Meow Wolf

Where else can you open the refrigerator and step into a whole new world. Or bang on the ribs of a mastodon to make music. The Meow Wolf Museum in Santa Fe New Mexico is a bit like going down a rabbit hole.

We made a visit to the museum on June 27. We were staying near Santa Fe for a few days, and with the hot weather and the closure of hiking trails due to a high fire hazard we opted to visit the Meow Wolf museum.

The website bills the museum as  an immersive, interactive experiences to transport audiences into fantastic realms; the product of a cooperative of over 200 artists encompassing disciplines of architecture, sculpture, painting, photography and video production, virtual and augmented reality, music and audio engineering, narrative writing, costuming and performance.

Like no other museum experience. We got in for the senior price of $23. Regular admission is $25.

It Takes a Village to Make a Cup of Coffee

Three months have passed since our African Chagga Coffee experience and it’s still an event that’s worthy of a few words. As part of our tour of Moshi our tour guide, Sophie Angostino, arranged for a visit to the Chagga Culture and Coffee. The Chagga people are an ethnic group, and the village we visited was just outside of Moshi on the slopes of Mount Kilimanjaro.

It’s hard to explain this experience in words. You’ll just have to imagine standing in a circle around a mortar of coffee being pounded with a wooden pestle while chanting and clapping. Music and rhythm are part of the African experience.

The coffee is pounded twice, first to break off the hulls. What results are the tan colored raw beans.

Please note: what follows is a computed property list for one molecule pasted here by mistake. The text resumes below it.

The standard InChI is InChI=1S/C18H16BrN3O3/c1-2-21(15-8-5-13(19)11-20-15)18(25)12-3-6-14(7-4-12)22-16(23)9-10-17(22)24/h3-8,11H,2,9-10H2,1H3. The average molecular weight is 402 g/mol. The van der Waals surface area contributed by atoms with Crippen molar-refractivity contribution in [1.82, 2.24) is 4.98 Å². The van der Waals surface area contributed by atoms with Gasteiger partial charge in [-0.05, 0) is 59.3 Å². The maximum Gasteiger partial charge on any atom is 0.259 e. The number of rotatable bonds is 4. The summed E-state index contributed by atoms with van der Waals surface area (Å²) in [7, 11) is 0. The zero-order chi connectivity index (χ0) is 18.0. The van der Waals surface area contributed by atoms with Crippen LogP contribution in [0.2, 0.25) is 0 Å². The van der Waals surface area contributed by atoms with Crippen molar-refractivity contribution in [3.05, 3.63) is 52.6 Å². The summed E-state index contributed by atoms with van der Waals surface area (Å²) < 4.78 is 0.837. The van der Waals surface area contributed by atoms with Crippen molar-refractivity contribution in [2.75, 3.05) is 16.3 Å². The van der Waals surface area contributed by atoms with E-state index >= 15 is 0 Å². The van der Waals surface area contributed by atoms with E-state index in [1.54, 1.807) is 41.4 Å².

The raw beans go into an iron pot where they are roasted on a wood fire. Then they go back in the mortar to be pulverized by pounding.

The fine grounds are then brewed into coffee, using a variation on what I would call “cowboy coffee,” but somehow their method results in a rich tasting coffee free of sediment. We sipped the resulting  coffee with a great sense of community and camaraderie.

Family Outing to Historic Columbia

The Memorial Day weekend provided us with an opportunity to go explore the historic town of Columbia in the foothills of the Sierra Nevada mountains. About 140 miles east of San Francisco. This is gold country, or at least it was gold country after James W. Marshall discovered gold on January 24, 1848. The news of gold brought some 300,000 people to California. The gold rush was rather short lived, though, and by 1855, the rush was essentially over. Columbia was one of the boom towns that arose from the gold rush and the historic park can give you a sense of the history of the region.

 

We were in town for a family get together, a shower to celebrate the anticipated birth of our first grand child.  The old part of town is now a State Historic Park, with shops that sell everything from candy to leather goods and boots. You can also ride a stage coach or pan for gold.

 

 

There were about a dozen of us that explored the town, touring the old school, built in 1860, and exploring the shops and curiosities of the state historic park.

Columbia State Historic Park

Reflecting on Culture